CD Review: The Red Hot Chili Peppers, "I'm With You."
Published: Tuesday, September 6, 2011 - 12:39am
Before I heard a single track from The Red Hot Chili Pepper's newest album, I'm With You, I predicted I couldn't expect much from the album. After all, the Chili Peppers lost their long-time guitarist John Frusciante and this is their first record with his replacement, Josh Klinghoffer. Frusciante's absence from the album is obvious.
So I had a nervous feeling in early August when I finally heard "The Adventures of Rain Dance Maggie" from the Chili Pepper's upcoming album, "I'm With You." The single was too mellow and repetitive; the repetition was only exacerbated by the lack of a unique guitar solo.
When I listened to "I'm With You" on Aug. 30, the album's release date, most noticeable to me was the album's inconsistency.
The first track, "Monarchy of Roses," is disorienting in the beginning with muffled, distorted singing by lead singer Anthony Kiedis, and similar guitar playing by Klinghoffer. The song eventually transforms into an upbeat melody that coalesces into wonderful vocal layering at the end.
"Factory Of Faith," and "Look Around" are both sung by a seemingly tired or uninterested Kiedis; the former has a fun bass line and somewhat Frusciante-esque melody while it is lyrically unimpressive (if not laughable), while the latter has very little to it structurally other than Kiedis' rapping and a noisy farrago of percussion and guitar.
The better songs on the album tend to be the more energetic pieces. The style of "Did I Let You Know" is like that of a less erotic "Cabron" (from By The Way), plus it has relaxing but not lethargic guitar playing that nicely complements Kiedis' vocals. "Goodbye Hooray" almost falls into this category but it is too messy and it simply isn't fun or interesting to hear.
I think one of the best songs on the album is "Brendan's Death Song," for its distinctive guitar and vocal melody, Kiedis' strong vocal performance, and drummer Chad Smith's minimalist drumming. "Police Station" also ranks at the top even though it is slow-going because of its powerful choruses and its eerie piano part.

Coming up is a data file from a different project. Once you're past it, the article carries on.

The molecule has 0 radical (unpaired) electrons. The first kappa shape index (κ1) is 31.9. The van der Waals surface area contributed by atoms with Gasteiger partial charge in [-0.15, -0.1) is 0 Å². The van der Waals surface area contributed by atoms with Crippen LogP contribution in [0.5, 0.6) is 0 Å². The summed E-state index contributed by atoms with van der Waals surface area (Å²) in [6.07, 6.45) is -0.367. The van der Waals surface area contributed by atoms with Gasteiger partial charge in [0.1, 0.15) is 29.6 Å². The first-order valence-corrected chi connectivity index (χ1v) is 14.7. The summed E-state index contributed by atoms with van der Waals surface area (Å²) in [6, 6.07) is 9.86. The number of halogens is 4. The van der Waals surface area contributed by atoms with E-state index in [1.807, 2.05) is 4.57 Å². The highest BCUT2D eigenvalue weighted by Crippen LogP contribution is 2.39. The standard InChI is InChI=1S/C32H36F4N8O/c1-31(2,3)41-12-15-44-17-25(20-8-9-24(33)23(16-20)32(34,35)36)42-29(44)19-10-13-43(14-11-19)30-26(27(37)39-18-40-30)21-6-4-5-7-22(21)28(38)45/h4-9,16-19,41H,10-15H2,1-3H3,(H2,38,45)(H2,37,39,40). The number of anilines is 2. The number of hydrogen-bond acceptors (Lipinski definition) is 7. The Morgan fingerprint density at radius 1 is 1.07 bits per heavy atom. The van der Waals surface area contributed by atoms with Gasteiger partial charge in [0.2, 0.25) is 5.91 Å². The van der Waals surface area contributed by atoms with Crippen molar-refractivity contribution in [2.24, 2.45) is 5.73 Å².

"Happiness Loves Company" begins with a confident piano part and leads to a cheerful melody and lyrics. The last song on the album that is worth discussing in a positive light is "Even You Brutus." In this song, Kiedis is at his best with his combination of rapping and singing, and he's backed up by Frusciante-style rhythm guitar and a prominent keyboard part that mixes wonderfully.
"I'm With You" is highlighted by those songs, and more generally, the keyboard compositions, Kiedis' vocals occasionally, and the few songs where the band members don't sound at odds with each other. Perhaps most disappointing is that Flea's hard-hitting bass playing has mostly been relegated to background, as he lacks any substantial or interesting solo on the album.
Overall, the album is a far cry from the distinctive funk rock style of the Chili's fifth album, Blood Sugar Sex Magik, and despite the fact that the Chili Pepper's have been becoming more melodic recently, especially in By The Way and Stadium Arcadium, this album mostly lacks the singularity and originality of those earlier albums. Perhaps the next album The Red Hot Chili Peppers make will be better after they play with Klinghoffer for awhile, develop their chemistry, and collectively mature. If not, I'd hate to see the band out of sync and in a funk.